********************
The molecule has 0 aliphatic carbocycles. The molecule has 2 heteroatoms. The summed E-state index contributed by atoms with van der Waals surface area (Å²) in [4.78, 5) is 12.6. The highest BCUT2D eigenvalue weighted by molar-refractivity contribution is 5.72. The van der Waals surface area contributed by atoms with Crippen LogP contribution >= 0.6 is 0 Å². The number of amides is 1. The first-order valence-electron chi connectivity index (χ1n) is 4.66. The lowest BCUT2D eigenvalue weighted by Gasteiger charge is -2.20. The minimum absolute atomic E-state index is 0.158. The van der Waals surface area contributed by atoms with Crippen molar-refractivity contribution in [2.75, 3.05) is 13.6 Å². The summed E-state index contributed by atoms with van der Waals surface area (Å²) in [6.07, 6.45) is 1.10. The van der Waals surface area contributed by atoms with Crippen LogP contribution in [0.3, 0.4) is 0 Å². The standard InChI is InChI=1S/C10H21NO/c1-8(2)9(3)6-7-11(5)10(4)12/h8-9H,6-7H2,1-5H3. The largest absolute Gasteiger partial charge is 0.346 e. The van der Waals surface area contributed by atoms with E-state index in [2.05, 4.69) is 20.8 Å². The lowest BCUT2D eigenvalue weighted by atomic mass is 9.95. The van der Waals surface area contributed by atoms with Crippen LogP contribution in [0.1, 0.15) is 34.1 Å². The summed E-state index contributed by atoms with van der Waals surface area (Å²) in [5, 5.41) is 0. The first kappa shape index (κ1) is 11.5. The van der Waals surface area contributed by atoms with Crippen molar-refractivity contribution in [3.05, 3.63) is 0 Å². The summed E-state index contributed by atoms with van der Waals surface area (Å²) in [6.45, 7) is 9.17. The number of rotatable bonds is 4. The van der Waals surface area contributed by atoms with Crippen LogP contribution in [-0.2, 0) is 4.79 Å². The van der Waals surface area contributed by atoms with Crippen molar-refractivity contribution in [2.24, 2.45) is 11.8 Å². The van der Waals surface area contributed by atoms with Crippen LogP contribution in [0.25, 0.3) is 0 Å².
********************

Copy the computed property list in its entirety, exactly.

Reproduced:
The molecule has 0 aliphatic carbocycles. The molecule has 2 heteroatoms. The summed E-state index contributed by atoms with van der Waals surface area (Å²) in [4.78, 5) is 12.6. The highest BCUT2D eigenvalue weighted by molar-refractivity contribution is 5.72. The van der Waals surface area contributed by atoms with Crippen LogP contribution >= 0.6 is 0 Å². The number of amides is 1. The first-order valence-electron chi connectivity index (χ1n) is 4.66. The lowest BCUT2D eigenvalue weighted by Gasteiger charge is -2.20. The minimum absolute atomic E-state index is 0.158. The van der Waals surface area contributed by atoms with Crippen molar-refractivity contribution in [2.75, 3.05) is 13.6 Å². The summed E-state index contributed by atoms with van der Waals surface area (Å²) in [6.07, 6.45) is 1.10. The van der Waals surface area contributed by atoms with Crippen LogP contribution in [0.3, 0.4) is 0 Å². The standard InChI is InChI=1S/C10H21NO/c1-8(2)9(3)6-7-11(5)10(4)12/h8-9H,6-7H2,1-5H3. The largest absolute Gasteiger partial charge is 0.346 e. The van der Waals surface area contributed by atoms with E-state index in [2.05, 4.69) is 20.8 Å². The lowest BCUT2D eigenvalue weighted by atomic mass is 9.95. The van der Waals surface area contributed by atoms with Crippen LogP contribution in [0.1, 0.15) is 34.1 Å². The summed E-state index contributed by atoms with van der Waals surface area (Å²) in [5, 5.41) is 0. The first kappa shape index (κ1) is 11.5. The van der Waals surface area contributed by atoms with Crippen molar-refractivity contribution in [3.05, 3.63) is 0 Å². The summed E-state index contributed by atoms with van der Waals surface area (Å²) in [6.45, 7) is 9.17. The number of rotatable bonds is 4. The van der Waals surface area contributed by atoms with Crippen LogP contribution in [-0.2, 0) is 4.79 Å². The van der Waals surface area contributed by atoms with Crippen molar-refractivity contribution in [2.24, 2.45) is 11.8 Å². The van der Waals surface area contributed by atoms with Crippen LogP contribution in [0.25, 0.3) is 0 Å².